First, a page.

This Old House: An Oral History
On its 30th anniversary, the creators, cast, and (mostly) lucky homeowners of This Old House reveal what the cameras haven’t shown—from how the series almost didn’t get off the ground to who really foots the bill for all those jaw-dropping renovations.
The show found its new host in Steve Thomas, a shipbuilder and sailor who had recently appeared in a well-received PBS miniseries. Vila’s departure eased the tension on-set, but subsequent seasons were not without drama—an unavoidable byproduct when the stress of a home renovation is coupled with the frenzy of television production. The show has always asked its homeowners to contribute sweat equity to help get their jobs done, but few realize just how busy they’ll be.
Igoe: The good news is that you actually get your house done on time. The bad news, I have to tell you, is that it was crazy from the get-go, and it just increased exponentially. It was a madhouse. It was pure chaos.
Vos: Our timeline’s pretty compressed.
Silva: One of the projects recently grew almost double in size, and the last two months I had 30, 35 people working six days a week to try and bring it in on time. I did it, but it’s a tough process.
Gallant: My wife and I had a fair amount of vacation time before the project, and we used it all. Occasionally, we’d hear from Bruce [Irving], “The plaster guys are coming on Monday, so you’ve got to pull down these three ceilings over the weekend.” We enlisted as many strong people as we could.
Wickwire: One night we came home from work, and inside the house were all these boxes of shingles. The pile must have been 10, 12 feet high. They said, “Well, you’re going to have to stain every single one of these.” I said, “You got to be kidding me.” They told us we’re taping Tuesday and they gotta be done. They don’t care when you get it done, but it’s gotta be done by Tuesday, if you have to stay all night.
Nolen: It’s renovation at warp speed.
Silva: Outlets are being hung, trim is being made, and the walls aren’t even completed. You can’t actually finish something until the camera has seen it. That’s the hardest part of the whole deal for me.
As if a televised renovation isn’t challenging enough, over the course of most projects the homeowners come to realize that being on the show is their one chance to take advantage of the cast’s expert craftsmanship—which can tempt them to stretch their ambitions, no matter the cost.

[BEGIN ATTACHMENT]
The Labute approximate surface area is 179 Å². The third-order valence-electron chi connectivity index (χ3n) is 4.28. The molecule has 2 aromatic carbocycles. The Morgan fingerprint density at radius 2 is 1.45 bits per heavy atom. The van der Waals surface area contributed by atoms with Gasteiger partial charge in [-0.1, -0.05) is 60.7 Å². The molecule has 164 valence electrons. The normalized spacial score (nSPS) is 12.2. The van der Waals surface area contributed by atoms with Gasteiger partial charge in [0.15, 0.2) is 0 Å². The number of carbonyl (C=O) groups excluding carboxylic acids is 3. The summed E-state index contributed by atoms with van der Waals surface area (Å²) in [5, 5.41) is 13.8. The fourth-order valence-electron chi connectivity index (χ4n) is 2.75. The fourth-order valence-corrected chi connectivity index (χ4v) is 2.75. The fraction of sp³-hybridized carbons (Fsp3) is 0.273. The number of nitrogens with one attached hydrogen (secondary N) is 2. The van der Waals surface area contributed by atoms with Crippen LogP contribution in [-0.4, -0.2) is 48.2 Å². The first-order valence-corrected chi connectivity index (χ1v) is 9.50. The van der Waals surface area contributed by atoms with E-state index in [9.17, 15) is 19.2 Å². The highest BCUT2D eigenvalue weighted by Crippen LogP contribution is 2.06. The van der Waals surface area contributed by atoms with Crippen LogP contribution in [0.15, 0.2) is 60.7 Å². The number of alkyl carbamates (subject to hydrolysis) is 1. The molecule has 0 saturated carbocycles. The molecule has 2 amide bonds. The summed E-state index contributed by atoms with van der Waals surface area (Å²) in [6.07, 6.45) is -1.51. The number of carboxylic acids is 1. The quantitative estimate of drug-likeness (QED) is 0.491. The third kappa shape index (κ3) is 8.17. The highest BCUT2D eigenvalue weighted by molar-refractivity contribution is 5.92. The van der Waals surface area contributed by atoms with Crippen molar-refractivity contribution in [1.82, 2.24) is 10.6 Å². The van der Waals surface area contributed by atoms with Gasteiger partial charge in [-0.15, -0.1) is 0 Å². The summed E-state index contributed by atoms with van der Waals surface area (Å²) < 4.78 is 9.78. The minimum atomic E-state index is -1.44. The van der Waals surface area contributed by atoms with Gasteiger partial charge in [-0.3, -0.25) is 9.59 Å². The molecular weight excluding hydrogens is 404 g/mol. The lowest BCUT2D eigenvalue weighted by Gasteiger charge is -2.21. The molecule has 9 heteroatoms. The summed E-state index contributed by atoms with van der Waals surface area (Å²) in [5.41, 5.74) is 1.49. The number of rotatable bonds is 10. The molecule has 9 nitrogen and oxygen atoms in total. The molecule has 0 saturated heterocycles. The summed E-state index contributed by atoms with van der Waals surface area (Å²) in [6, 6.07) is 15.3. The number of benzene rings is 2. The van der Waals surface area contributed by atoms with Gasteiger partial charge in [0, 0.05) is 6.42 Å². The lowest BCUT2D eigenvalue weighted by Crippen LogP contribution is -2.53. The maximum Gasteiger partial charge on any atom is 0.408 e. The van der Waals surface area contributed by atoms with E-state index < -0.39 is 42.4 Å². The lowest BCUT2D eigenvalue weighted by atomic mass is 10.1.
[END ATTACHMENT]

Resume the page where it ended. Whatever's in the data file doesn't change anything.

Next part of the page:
Beliveau: We increased our budget about 20 percent to get on the show, and then we went over that as well. We had talked to other homeowners, and they said, “You just need to keep an eye on the budget—it goes haywire.”
Silva: Before you know it, the homeowners realize what they’re getting. The next thing you know, they’re using those four magic words in construction that always extend the project and always raise the budget. Those words are “while you’re at it….”
Maitland: Bruce was constantly pulling in on the reins. We really couldn’t afford to do air conditioning, but the contractor said, “I’ll just put all the stuff in anyway—who’s gonna know?” Bruce said, “I’m gonna know, and furthermore, your budget is a national laughingstock.” They filmed the air-conditioning equipment being carried back out of the house while we stood there going, “Bring it back!”
Fleming: We had a small bathroom, and we wanted to put in one of these megatubs, you know? Russ said, “When is the last time you took a bath?” I said, “I don’t know, five years ago.” It was just one of those reality checks.
In 2003 Steve Thomas left the show and was replaced by Kevin O’Connor (pictured right), a mortgage broker who had appeared as a homeowner on a segment of Ask This Old House. He so quickly connected with Tom Silva and the producers that he seemed like a natural choice to join the cast.
Morash: We were stripping wallpaper off Kevin’s house—which needed everything and he knew it—and I remember sort of, not helplessness, but his feeling that powerful forces were overtaking his time and finances. That was appealing. That’s what it’s all about: You take on too big a house, and you do too many things to it all at once, and you sit down at night and have a sip of wine and think, What did I get myself into? Kevin had a lot of that about him.
Silva: So I see Kevin’s toolbox and Russ goes, “What can you do with the tools?” I took his paintbrushes and hot-glued them to the inside of his cabinets. You open the cabinet door, all his paintbrushes were hanging neatly.
Kevin O’Connor (host): You’ve got to understand—it’s one thing to pull a gag on somebody, but this is my kitchen. What’s with that?
Burton: That’s Tommy. When he likes you, he picks on you.
O’Connor: When they first called and spoke to my wife, they didn’t say what they wanted. We sat around the table and talked about it that night. My wife said they were going to ask me to host. I was convinced Russ [Morash] needed a loan.
Burton: Kevin has, more than anyone else, built a relationship with these guys. In some ways, they mentor him, which is kind of cool.